Suspension and Debarment: The Latest from the Interagency Committee
On June 15, 2016, the Interagency Suspension and Debarment Committee (ISDC) released its annual report to Congress.1 As required by law, this report describes government-wide progress in improving the suspension and debarment process and provides a summary of each agency's suspension and debarment activities from Fiscal Year (FY) 2015.
The number of suspensions, debarments, and proposed debarments had been steadily growing from FY 2009 through 2014. The ISDC’s Annual Report for 2015 shows a “plateauing” in these numbers as agency programs have become increasingly developed and mature. There were fewer suspensions, debarments, and proposed debarments in many agencies known for active programs. Some of the most dramatic examples of the decline in official actions were seen in certain Department of Defense agencies and in the Environmental Protection Agency:
- The Navy had 41 suspensions in FY 2015 compared to 145 in FY 2014; it had 155 proposed debarments in 2015 compared to 262 in FY 2014; and it had 154 debarments in FY 2015 compared to 208 in FY 2014.
- The Air Force had 18 suspensions in FY 2015, down from 109 in FY 2014; it had 123 proposed debarments in FY 2015, down from 177 the year before; and it had 100 debarments in FY 2015, down from 138 in FY 2014.
- The Environmental Protection Agency had 88 suspensions in FY 2015, down from 119 the previous year; it had 137 proposed debarments, down from 176 in FY 2014; and it had only 89 debarments in FY 2015, down from 148 the prior year.
But, despite an overall trend of decreased official actions, some civilian agencies were actually more active in 2015. For instance, the General Services Administration had seven times more suspensions in FY 2015 as in the year prior, and the Small Business Administration saw a three-fold increase in suspensions in FY 2015 compared to FY 2014.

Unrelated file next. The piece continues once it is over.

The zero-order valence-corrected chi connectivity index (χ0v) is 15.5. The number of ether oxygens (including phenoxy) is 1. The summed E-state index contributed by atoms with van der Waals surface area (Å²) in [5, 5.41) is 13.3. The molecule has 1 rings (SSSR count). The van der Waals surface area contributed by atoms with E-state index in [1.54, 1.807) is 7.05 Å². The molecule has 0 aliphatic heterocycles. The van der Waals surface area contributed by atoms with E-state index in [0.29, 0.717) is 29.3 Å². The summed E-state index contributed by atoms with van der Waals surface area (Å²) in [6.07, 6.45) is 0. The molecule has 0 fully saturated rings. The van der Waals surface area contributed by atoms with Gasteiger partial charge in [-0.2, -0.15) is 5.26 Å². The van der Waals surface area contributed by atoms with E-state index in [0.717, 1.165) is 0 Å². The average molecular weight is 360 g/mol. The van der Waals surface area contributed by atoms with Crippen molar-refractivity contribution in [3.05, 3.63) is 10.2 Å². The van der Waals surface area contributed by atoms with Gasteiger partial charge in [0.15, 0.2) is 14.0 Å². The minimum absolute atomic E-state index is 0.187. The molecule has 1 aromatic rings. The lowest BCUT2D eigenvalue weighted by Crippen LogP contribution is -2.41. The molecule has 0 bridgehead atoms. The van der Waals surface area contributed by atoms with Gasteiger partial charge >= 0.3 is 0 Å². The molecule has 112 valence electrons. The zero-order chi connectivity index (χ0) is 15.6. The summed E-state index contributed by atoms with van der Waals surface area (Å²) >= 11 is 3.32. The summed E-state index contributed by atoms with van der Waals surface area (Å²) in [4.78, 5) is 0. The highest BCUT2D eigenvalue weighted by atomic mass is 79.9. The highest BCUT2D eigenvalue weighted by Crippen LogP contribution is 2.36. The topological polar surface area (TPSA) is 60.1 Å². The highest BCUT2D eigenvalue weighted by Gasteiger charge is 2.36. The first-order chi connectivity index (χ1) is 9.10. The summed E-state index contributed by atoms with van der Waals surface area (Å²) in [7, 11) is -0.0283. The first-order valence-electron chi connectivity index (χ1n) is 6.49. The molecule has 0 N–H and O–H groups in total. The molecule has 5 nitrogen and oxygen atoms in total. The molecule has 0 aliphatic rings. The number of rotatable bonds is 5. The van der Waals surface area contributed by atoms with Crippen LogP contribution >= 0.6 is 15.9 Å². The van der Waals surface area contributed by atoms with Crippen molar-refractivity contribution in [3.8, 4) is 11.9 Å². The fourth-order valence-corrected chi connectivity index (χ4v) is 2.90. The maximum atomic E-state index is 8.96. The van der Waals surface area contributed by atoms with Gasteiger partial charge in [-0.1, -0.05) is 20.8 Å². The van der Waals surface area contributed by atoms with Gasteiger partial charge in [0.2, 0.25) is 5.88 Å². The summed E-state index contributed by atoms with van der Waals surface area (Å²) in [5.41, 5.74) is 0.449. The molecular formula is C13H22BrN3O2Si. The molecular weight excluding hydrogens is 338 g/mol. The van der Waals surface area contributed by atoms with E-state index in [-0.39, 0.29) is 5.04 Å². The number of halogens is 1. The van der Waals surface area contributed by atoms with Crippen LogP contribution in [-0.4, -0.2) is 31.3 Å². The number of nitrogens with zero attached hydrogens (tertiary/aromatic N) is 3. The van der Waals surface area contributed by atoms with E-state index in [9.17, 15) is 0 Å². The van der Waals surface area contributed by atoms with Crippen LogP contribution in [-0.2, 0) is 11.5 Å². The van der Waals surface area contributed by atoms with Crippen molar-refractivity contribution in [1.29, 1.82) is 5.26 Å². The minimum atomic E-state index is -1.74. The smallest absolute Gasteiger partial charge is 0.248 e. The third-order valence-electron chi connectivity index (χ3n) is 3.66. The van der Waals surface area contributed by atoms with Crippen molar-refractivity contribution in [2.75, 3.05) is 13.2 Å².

THE ALTERNATIVES TO EXCLUSION
Importantly, the ISDC reported an increase in agencies' use of alternatives to suspension and debarment. In particular, as contractors become increasingly willing to raise issues proactively with agency suspension and debarment officials (SDOs) – rather than waiting to receive show cause letters – SDOs have demonstrated a willingness to respond by entering into administrative agreements, or otherwise resolving issues without recourse to suspension or debarment. According to the ISDC Report, in FY 2015 there were "over 50 instances in the reporting period of contractors proactively reaching out to agency SDOs," suggesting that many agencies are now tracking such proactive outreach by contractors. There has been a 30% increase in the use of "proactive engagement tools" such as pre-notice administrative agreements, indicating that SDOs are receptive to the idea of alternative and less drastic measures.
In this regard, the ISDC reminded Congress that the purpose of suspension and debarment is to protect the government, and not to punish contractors for past misconduct. The ISDC reported that it intends to remain focused on providing training for agencies as they continue to develop their programs, with particular emphasis on initiatives that promote transparency of process and consistency of practices and procedures across agencies.
Contractors should remain aware of the landscape. As the suspension and debarment functions of the various executive branch agencies has improved, many agencies have demonstrated that they are capable and willing to impose exclusion. This makes it all the more important for contractors to consider a strategy of early engagement with the relevant SDO(s) when a potential problem is identified.
The ISDC is an interagency body consisting of representatives from Executive Branch organizations that work together to provide support for suspension and debarment programs throughout the government. See 2015 Annual Report.